Indian healthcare space can be strengthened by bringing it at par with the developed countries, such as the US and UK, in terms of healthcare policies, standards, technology and budgetary allocation. In an exclusive interview with Elets News Network (ENN), Krishnamurthy Ramalingam, CEO & MD, Galactic Medical DataBank Private Ltd, shares some of the key recommendations needed to address the challenges growing with time and increase in the number of healthcare providers.
How is our Indian healthcare in terms of policies, budget, information technology (IT) & standards compared to other developed countries, such as the United States (US), Singapore, etc.?
- Policies: Healthcare policies in the US are very well defined over the years which India can easily adapt to suit to its environment. The International Classification of Diseases, Tenth Edition (ICD- 10) is now default coding standard in the US, UK, Canada, Germany, China, France, South Africa and many major developed countries. Many health insurance companies mandate to use ICD-10 for the claim process too.
- Budget: India spends 1 per cent of its GDP on public health compared to 2.4 per cent of its GDP on military expenditure. The US spends 17.1 per cent of its GDP on public health compared to 3.3 per cent of GDP on military expenditure; UK spends 9.1 per cent of its GDP on health compared to 1.9 per cent of GDP on military expenditure. However, it is very important to see that every rupee should efficiently reach the beneficiary and serve its purpose curtailing corruption.
- Information Technology (IT): The US, UK and other developed countries have almost 100 per cent healthcare IT in place where all the patient electronic health data is available on demand. In India, few states have taken initiatives to adapt and implement healthcare IT, but there are several states without much budget to implement healthcare IT. The Central Government’s financial help may help these states and Government of India owned specialised healthcare institutes. In the US, there is both federal and state health insurance exchange.
- Standards: India can customise the available international standards on healthcare IT to suit its needs.
How can government promote start-ups in government projects and initiatives like Smart City, Digital India and Make in India campaigns?
- The Indian government can keep it simple and easy for start-ups to register in Start-Up India initiatives along the lines of “Make it in Germany”. The idea should be to generate more employment.
- The government can fund the startups to implement their products at government institutions and remove the typical prerequisites of strong financial background and performance for the past 3 years.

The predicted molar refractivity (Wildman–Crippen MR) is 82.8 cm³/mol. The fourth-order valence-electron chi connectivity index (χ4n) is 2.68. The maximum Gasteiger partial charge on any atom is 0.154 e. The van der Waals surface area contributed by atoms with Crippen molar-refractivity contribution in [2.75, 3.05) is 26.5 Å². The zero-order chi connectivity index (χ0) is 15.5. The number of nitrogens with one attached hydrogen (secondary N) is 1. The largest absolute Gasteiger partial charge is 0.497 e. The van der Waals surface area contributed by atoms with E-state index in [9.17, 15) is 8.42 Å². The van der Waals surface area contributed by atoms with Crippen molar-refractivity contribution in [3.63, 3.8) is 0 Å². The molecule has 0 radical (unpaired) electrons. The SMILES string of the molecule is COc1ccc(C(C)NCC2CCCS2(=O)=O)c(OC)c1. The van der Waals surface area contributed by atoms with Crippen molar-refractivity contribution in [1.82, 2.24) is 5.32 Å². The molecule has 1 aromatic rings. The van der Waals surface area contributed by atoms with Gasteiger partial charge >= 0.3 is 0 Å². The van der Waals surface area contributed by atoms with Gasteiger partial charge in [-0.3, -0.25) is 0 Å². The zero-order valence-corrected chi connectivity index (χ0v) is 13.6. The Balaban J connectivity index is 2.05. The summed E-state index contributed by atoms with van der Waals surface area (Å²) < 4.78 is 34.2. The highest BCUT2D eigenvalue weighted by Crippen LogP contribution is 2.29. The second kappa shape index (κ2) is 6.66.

- Government can help start-ups to tie-up with multi-national companies (MNCs) to participate in government projects & initiatives like Smart City, Digital India & Make in India.
- Involve start-ups in policy-making for Start-Up India.
Cyber security is a matter of concern not just in the banking & finance sector, but also in the healthcare sector due to the availability of a huge amount of data. Can you please share your opinion about cyber security for healthcare and in general in India?
Healthcare portals should be secured with strong encryption; implementation of international healthcare compliances; secured websites, mobile, laptop, tablet; etc., with antivirus software enabled.
For more tips on cyber security in healthcare, go through the website https://www.healthit.gov/ sites/default/files/Top_10_Tips_for_ Cybersecurity.pdf
In the absence of Internet connectivity throughout India, how can cloud as a technology play the crucial role in delivering quality care even in the remotest parts of the country?
India needs to work towards providing Internet connectivity even to the remotest parts of the country and many private vendors are actively involved to make it possible. Hence, we should work towards the progress of technology rather than falling back to old technology. However, we need to have a solution which is both on the premise and cloud based which can be synchronised at regular intervals.
How can Government adopt public-private partnership (PPP) in healthcare delivery in India?
To make an effective and efficient healthcare delivery system, our country needs to have publicprivate partnership (PPP) with nongovernment organisations (NGOs) and not-for-profit organisations, so that micro-management of these organisations helps to resolve the shortage of doctors, nurse, technicians, drugs and biomedical equipment. Regular monthly online submission of reports and dispersal of money helps these private organisations to sustain and deliver effectively. During our recent visit to Meghalaya, we observed how an NGO is efficiently managing remote primary health centres (PHCs) with both allopathic and Ayurveda, Yoga, Unani, Siddha, & Homeopathy (India) (AYUSH) mode of treatment. AYUSH should be introduced at primary, secondary & tertiary healthcare centres too. Developed Countries like US and UK are also promoting preventive healthcare using yoga and meditation.